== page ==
Gandini, A 2016, “Digital work: Self-branding and social capital in the freelance knowledge economy”, Marketing Theory 2016, Vol. 16, No. 1, pp. 123–141
Alessandro Gandini writes from the Department of Media at Middlesex University, London. In this extract Gandini, with reference to many other theorists, speaks about the process of freelancing and particularly it’s relationship to socialization as a means of acquiring employment or leads to employment – what is called “social capital”.
In self-branding practices, the act of socialising and forming relationships with others functions as an investment with an anticipated return. Building these connections and links becomes one’s social capital, an extremely important asset to possess in an era where job search relies heavily on networking.
Gandini also uses statistics which reinforce the growing number of freelance workers worldwide, particularly in the US and UK. He attributes this to a “neo-liberal push for project-based employment” and social media activity.
He then presents an empirical study which took place in London and Milan involving multi-skilled professionals such as illustrators, audiovisual producers, media workers, and communication designers – the main aim of this study being to make sense of the “cultural meanings of professional networks and contacts”.
Most interviewees had degrees related to their field and all had social media accounts such as LinkedIn and Twitter. The interviews and findings from them are explored, with the main findings being that one must be skilled in their field but also in the art of networking and exposing yourself in such a way that you are constantly visible; perhaps even using social media accounts to document your location in the case of one participant.
Many agree that there is much work done unpaid, self-branding included, but also the offering of free labour and some saw this as a strategic move while others found more success when they worked for themselves ‘for free’. Nevertheless, the survey indicated a strong relationship between free labour and eventual paid work indirectly from such gigs.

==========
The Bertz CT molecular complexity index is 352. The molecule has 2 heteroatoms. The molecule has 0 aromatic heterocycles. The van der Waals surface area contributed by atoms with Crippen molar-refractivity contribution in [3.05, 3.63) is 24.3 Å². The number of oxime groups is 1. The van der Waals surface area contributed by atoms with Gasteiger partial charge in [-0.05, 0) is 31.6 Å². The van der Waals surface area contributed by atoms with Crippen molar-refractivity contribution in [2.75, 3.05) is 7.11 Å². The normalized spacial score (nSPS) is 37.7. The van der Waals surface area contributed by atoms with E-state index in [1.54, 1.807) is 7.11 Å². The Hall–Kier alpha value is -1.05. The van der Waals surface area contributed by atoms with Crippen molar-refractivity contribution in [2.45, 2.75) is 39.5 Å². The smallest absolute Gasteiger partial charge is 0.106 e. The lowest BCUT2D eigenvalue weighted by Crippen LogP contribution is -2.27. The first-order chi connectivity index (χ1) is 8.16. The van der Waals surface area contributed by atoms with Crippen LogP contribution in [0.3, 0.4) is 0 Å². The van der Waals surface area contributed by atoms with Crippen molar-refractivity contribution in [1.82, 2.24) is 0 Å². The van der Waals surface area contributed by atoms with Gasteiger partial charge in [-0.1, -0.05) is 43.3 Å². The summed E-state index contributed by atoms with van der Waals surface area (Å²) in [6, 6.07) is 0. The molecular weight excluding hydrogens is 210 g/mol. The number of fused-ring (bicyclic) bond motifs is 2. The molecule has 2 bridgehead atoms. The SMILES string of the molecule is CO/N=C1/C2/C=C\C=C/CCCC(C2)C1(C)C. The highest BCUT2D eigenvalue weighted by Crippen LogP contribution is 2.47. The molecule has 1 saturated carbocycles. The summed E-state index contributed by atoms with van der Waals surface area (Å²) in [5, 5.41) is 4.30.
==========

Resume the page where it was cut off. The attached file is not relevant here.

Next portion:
Holgate, J & McKay, S 2009, “Equal opportunities policies: how effective are they in increasing diversity in the audio-visual industries’ freelance labour market?”, Media Culture Society January 2009, vol. 31 no. 1, pp. 151-163
Jane Holgate and Sonia McKay write from the London Metropolitan University.
In their article, they discuss the implications of governmental policies within the changing media workforce landscape and talk about the direction of employment models in the media industry. They state that during the last few decades employment has been fragmented and insecure.
Holgate and McKay report that many people found it hard to find full time employment, more than 65% of youth 21-30 finding it hard to acquire full time work and 50% of all audio-visual producers working freelance in the UK.
Additionally, the article highlights the the lack of ethnical diversity in the media landscape, particularly from those of racial minorities. Studies they discuss also show a lack of women in the industry as certain occupations “remain the preserve of the men”. Such an outcome is attributed to the fact that employers failed to recruit labour from a wide range of sources.
Furthermore, they observed that policies intended to create diversity were in fact generating the opposite effect. They found that though companies had adopted equal opportunity policies, they had not followed through with equal opportunity practices. Moreover, their study found that workers were just as likely to experience discrimination in workplaces with equal opportunity policies as those without.
They conclude by arguing that non-white workers were given the additional burden of having to locate and construct relevant works, and were more reliant on non-formal ways of finding employment than their white counterparts, asserting that if this were to continue, a re-establishment of contractual relationships would be required.